This week the 115th Congress will be sworn in and will immediately be faced with a host of challenges and opportunities. I am honored to serve another term as the Representative for the Fourth District of Oklahoma. When I was first elected in 2002, I was proud to serve with a Republican Administration and in the majority party in Congress. Six years later my party was the minority party and the United States had elected a Democratic president. In November 2016, the voters elected a Republican president and Republican majorities in both houses of Congress. And while the margins were close, it still remains apparent that the voters gave their stamp of approval to the policies and principles articulated by the Republican party. After eight years of loyal opposition, we now have the opportunity to put our ideas into action.
I support President-Elect Trump’s plans to reform many facets of our government, and I plan to continue honoring the priorities for the Fourth District. This past Congress, my staff and I proposed policies to help with natural disaster relief and tribal relations. The Tornado Safety Act of 2015 would allow the Small Business Administration to provide loans to construct storm shelters and safety rooms for protection against tornadoes. This bill did not make it to the House floor, and it is my hope to ensure its passage in this Congress. Additionally, we’ve been able to address the changing needs of our nation’s tribes, especially in Oklahoma. We passed several pieces of legislation to honor the fundamentals of tribal sovereignty and property rights. As the co-chair of the Native American Caucus, these priorities will remain for the 115th Congress.
I was proud to introduce one of the most simple, bipartisan pieces of legislation during this Congressional session. Congressman John Delaney of Maryland’s Sixth District and I realized that something assuredly needed to be done about Social Security reform. We created the idea of a national, bi-partisan commission composed of 13 members from both the Executive and Legislative branches. Appointed by leaders in both parties, any recommendation by the commission must reach a 9 out of 13 vote threshold. And those recommendations must be voted on by Congress. Although this bill did not see past the Committee stage, it has grown in popularity as a serious, potential step to changing our Social Security system. It has a real chance of making a difference, and could truly benefit millions of Americans.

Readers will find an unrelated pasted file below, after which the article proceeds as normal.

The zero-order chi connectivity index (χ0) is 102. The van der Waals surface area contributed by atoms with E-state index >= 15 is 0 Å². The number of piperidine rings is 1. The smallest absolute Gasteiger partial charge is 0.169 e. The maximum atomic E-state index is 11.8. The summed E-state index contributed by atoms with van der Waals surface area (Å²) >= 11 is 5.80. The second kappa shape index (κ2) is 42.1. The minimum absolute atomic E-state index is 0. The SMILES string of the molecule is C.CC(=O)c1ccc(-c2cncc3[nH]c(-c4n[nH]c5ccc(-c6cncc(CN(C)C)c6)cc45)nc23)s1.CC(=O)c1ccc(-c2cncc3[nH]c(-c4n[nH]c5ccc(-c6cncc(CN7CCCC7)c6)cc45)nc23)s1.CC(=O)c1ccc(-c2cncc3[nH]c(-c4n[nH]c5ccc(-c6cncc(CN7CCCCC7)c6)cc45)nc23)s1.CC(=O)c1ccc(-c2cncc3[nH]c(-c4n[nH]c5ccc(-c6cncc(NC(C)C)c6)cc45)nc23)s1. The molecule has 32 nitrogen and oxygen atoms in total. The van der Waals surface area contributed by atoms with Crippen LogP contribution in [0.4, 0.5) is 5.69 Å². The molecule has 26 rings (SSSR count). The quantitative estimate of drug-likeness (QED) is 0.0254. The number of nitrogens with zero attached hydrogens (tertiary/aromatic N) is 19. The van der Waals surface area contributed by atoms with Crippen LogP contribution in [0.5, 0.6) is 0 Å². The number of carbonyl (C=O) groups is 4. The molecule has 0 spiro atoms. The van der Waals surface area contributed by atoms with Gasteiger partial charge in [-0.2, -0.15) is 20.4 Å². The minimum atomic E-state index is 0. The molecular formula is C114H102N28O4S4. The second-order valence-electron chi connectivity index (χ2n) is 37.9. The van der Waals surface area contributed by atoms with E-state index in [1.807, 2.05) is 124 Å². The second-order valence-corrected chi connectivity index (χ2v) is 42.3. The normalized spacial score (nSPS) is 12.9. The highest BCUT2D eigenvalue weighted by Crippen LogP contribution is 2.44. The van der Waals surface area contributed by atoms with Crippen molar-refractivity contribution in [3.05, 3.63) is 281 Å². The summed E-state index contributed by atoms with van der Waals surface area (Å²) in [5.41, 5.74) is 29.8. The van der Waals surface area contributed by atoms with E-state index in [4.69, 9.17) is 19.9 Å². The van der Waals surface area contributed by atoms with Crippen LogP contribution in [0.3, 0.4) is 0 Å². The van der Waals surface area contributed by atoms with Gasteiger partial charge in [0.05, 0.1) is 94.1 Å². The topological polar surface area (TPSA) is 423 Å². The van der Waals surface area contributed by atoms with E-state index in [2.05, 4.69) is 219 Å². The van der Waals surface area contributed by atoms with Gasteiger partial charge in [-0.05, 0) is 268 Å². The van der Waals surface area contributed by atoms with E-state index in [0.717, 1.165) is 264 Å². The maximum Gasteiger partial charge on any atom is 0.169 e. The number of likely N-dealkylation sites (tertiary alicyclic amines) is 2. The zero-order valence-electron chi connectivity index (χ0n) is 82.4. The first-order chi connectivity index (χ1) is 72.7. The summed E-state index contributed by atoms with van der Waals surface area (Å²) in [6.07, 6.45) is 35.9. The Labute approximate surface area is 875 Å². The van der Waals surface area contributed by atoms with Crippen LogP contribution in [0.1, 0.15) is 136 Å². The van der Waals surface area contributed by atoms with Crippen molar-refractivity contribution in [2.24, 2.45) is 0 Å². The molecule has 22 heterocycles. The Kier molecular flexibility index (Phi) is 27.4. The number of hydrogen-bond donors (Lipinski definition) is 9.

In this past Congressional session, I was privileged to serve as the Chairman of the Appropriations Subcommittee on Labor, Health and Human Services and Other Related Agencies. From working with the National Institutes of Health to the Department of Education, I had the opportunity to hear and witness the pressing issues that many Americans value the most. Further, it is comforting to know that our nation’s federal dollars are going toward helping fight critical diseases, improving educational programs, reforming labor issues, and much more. I cut spending on ineffective programs, and then redirected those dollars to achieve major increases in spending on biomedical research, early childhood education and additional support to help disadvantaged students reach and succeed in college. These programs are critical to ensuring a positive and secure future for Americans of all ages. The Appropriations Committee in this next Congress is committed to ensuring that our government’s dollars are distributed efficiently, and that all appropriations bills will be passed on the House floor for the next fiscal year.
We are sure to see many changes in this coming year, under the new Trump Administration. Rest assured, the new promises, policies and proposals will give Americans more opportunity for independence and less government intrusion. The work has already started and the slate has been cleaned. I’m looking forward to a productive year working with my colleagues in both the executive branch and on the floor of the House of Representatives to put America back on track and make it great again.